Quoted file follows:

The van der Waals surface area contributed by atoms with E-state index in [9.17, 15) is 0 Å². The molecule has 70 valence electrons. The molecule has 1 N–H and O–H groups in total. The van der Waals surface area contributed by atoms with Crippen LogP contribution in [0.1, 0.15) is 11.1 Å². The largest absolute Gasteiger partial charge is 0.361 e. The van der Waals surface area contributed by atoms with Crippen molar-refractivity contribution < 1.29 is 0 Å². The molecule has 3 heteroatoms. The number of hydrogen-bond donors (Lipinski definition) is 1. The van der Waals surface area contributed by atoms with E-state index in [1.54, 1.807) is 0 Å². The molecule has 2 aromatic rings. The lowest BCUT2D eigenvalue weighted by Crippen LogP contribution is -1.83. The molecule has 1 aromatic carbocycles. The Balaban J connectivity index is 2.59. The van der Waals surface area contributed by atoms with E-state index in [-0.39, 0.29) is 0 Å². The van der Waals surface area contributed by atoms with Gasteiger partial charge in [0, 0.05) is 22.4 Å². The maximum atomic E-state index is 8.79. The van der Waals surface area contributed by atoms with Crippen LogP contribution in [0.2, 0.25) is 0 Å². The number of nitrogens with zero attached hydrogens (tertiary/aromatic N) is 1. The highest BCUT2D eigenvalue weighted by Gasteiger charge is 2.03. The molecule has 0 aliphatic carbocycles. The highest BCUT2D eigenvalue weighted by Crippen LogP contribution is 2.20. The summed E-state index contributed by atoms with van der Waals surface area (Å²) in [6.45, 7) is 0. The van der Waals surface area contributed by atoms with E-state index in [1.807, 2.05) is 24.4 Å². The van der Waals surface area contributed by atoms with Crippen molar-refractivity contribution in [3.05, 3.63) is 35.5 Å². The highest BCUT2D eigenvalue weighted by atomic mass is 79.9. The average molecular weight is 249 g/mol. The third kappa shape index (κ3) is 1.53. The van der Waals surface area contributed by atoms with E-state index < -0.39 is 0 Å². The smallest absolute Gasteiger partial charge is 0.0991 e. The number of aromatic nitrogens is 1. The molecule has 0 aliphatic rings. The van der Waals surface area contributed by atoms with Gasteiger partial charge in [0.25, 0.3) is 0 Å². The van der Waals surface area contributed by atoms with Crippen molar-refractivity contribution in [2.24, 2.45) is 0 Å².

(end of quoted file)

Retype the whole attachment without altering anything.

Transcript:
The van der Waals surface area contributed by atoms with E-state index in [9.17, 15) is 0 Å². The molecule has 70 valence electrons. The molecule has 1 N–H and O–H groups in total. The van der Waals surface area contributed by atoms with Crippen LogP contribution in [0.1, 0.15) is 11.1 Å². The largest absolute Gasteiger partial charge is 0.361 e. The van der Waals surface area contributed by atoms with Crippen molar-refractivity contribution < 1.29 is 0 Å². The molecule has 3 heteroatoms. The number of hydrogen-bond donors (Lipinski definition) is 1. The van der Waals surface area contributed by atoms with E-state index in [1.54, 1.807) is 0 Å². The molecule has 2 aromatic rings. The lowest BCUT2D eigenvalue weighted by Crippen LogP contribution is -1.83. The molecule has 1 aromatic carbocycles. The Balaban J connectivity index is 2.59. The van der Waals surface area contributed by atoms with E-state index in [-0.39, 0.29) is 0 Å². The van der Waals surface area contributed by atoms with Gasteiger partial charge in [0, 0.05) is 22.4 Å². The maximum atomic E-state index is 8.79. The van der Waals surface area contributed by atoms with Crippen LogP contribution in [0.2, 0.25) is 0 Å². The number of nitrogens with zero attached hydrogens (tertiary/aromatic N) is 1. The highest BCUT2D eigenvalue weighted by Gasteiger charge is 2.03. The molecule has 0 aliphatic carbocycles. The highest BCUT2D eigenvalue weighted by Crippen LogP contribution is 2.20. The summed E-state index contributed by atoms with van der Waals surface area (Å²) in [6.45, 7) is 0. The van der Waals surface area contributed by atoms with E-state index in [1.807, 2.05) is 24.4 Å². The van der Waals surface area contributed by atoms with Crippen molar-refractivity contribution in [3.05, 3.63) is 35.5 Å². The highest BCUT2D eigenvalue weighted by atomic mass is 79.9. The average molecular weight is 249 g/mol. The third kappa shape index (κ3) is 1.53. The van der Waals surface area contributed by atoms with E-state index < -0.39 is 0 Å². The smallest absolute Gasteiger partial charge is 0.0991 e. The number of aromatic nitrogens is 1. The molecule has 0 aliphatic rings. The van der Waals surface area contributed by atoms with Gasteiger partial charge in [0.25, 0.3) is 0 Å². The van der Waals surface area contributed by atoms with Crippen molar-refractivity contribution in [2.24, 2.45) is 0 Å².